December 17, 2009 · 8:00 am
“Late to the Comedies”
December 17th, 2009
[This is Part Five in a six-part series chronicling the television shows which most influenced my relationship with television over the past decade – for more information and an index of all currently posted items, click here.]
Flipping through the three channels I got using my rabbit ear antennas in my dorm room late one night (okay, early one morning), I stumbled across a very snowy episode of television. In it, a group of office employees organize an “Office Olympics,” which ends up both funny and quite sweet, and I wanted to know more about this single-camera comedy.
Following internet chatter, I heard of a cult-favourite show that my only memory of was my confusion at its victories at the Emmy awards. Fan response was overwhelmingly positive to the point where my very credibility as a television viewer was in jeopardy if I didn’t join in for its upcoming third season.
Although no one I knew actually watched the show, I heard word of a multi-camera comedy with some recognizable faces that was slowly building a cult following of its own with what it called a “Robin Sparkles,” and since I was wrapped up in a “Save this Show” campaign for a different show at the time I figured I should see if another bubble show might be worth getting behind.
A decade ago, my only recourse in these situations was to find out when the various shows (which, for the unawares, are The Office (US), Arrested Development and How I Met Your Mother, respectively) aired and just pick up wherever they happen to be, hopeful that some day reruns could fill in the gaps.
However, we live in an age where I was able to catch up with twenty episodes of The Office to be up to date a mere week later, and where I marathoned two seasons of Arrested Development to be able to join the Bluth family in progress, and where I spent the summer before HIMYM’s third season learning what a Slap Bet was and watching Barney Stinson own the Price is Right. As a result, I became a vocal supporter of all of these shows, getting in on all of their jokes, despite having been late to the party with every single one of them.
And I’ll admit right now that I probably broke a law or two doing it.
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Filed under Television The Aughts & I
Tagged as Arrested Development, Comedy, Decade, Decade in Review, Downloads, Entertainment, HIMYM, How I Met Your Mother, Hulu, iTunes, Television, The Office, Torrents, TV
January 15, 2008 · 8:30 am
Have you ever felt that your nose was just a faucet that wouldn’t shut off? It’s a bizarre and rather grotesque image, but “snot faucet” most aptly describes my weekend experience. It was unpleasant, sure, but by the end of the weekend it was mostly gone. There are some leaks, however, that are somewhat more volatile – these are the leaks that are, for better or for worse, not gone by the end of the weekend.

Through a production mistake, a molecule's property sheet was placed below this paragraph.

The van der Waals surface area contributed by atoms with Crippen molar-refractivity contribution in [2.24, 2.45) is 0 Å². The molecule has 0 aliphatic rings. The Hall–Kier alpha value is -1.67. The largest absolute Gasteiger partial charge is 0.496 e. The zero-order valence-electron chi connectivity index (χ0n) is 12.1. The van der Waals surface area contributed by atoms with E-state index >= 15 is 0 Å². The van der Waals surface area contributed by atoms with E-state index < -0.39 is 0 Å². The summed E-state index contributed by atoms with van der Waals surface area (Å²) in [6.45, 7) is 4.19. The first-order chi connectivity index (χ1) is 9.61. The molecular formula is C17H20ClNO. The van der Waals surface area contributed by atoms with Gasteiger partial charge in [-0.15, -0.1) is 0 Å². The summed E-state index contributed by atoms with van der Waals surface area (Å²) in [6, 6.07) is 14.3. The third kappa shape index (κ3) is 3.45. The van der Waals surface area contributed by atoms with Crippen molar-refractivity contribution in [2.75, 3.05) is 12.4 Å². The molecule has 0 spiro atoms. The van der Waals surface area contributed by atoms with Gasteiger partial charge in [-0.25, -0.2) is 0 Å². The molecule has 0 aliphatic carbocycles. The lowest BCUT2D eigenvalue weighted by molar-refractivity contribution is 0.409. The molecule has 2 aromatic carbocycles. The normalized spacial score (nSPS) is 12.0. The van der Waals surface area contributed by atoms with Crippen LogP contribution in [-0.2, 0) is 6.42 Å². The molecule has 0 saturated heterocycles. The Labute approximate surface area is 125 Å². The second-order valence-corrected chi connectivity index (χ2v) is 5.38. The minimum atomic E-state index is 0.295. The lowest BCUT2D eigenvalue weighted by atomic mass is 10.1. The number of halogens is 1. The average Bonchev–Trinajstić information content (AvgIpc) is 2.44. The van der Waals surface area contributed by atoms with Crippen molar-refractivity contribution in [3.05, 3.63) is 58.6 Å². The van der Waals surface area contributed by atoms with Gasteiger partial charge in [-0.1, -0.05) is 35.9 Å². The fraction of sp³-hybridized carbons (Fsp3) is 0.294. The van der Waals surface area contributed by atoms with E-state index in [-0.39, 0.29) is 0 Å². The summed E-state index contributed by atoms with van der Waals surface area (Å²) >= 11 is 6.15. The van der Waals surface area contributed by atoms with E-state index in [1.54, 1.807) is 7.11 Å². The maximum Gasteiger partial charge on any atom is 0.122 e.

I speak, of course (As if a runny nose opening could lead to anything else), about the fact that the three-episode Jericho screen sent to critics over the past few weeks has become available online through less than legal means. Now, I’ve written on this subject in the past in terms of pilots, and I want to focus on one of the things I emphasized in that instance:
“On the one hand, uptight network executives are probably concerned that their premiere ratings might go down as people watch the show ahead of time, or that bad buzz will take down the series before it can even get started. To those executives I make the following case: premiere ratings don’t matter, and the audience watching these shows online will not penetrate the casual mass of fans who make Two and a Half Men a comedy sensation. What you want to be doing is creating a fan base, something that this actually helps far more than it hurts.”
While I still believe everything I wrote there, the situation gets trickier in the case of Jericho. With Jericho, the premiere ratings do matter, as returning to middling returns will all but sink the show’s chances of gaining a season three if the initial cancellation hasn’t already done so. And Jericho already has a fan base of internet fans, they worked tirelessly to save the show back in June. So the problems facing a new show aren’t quite the same as the problems facing Jericho’s second season, and thus there is some concern that this could sink the show’s chances.
And I’m here to tell you that the answer to that concern?
“Eh, not really.”
And here’s why.
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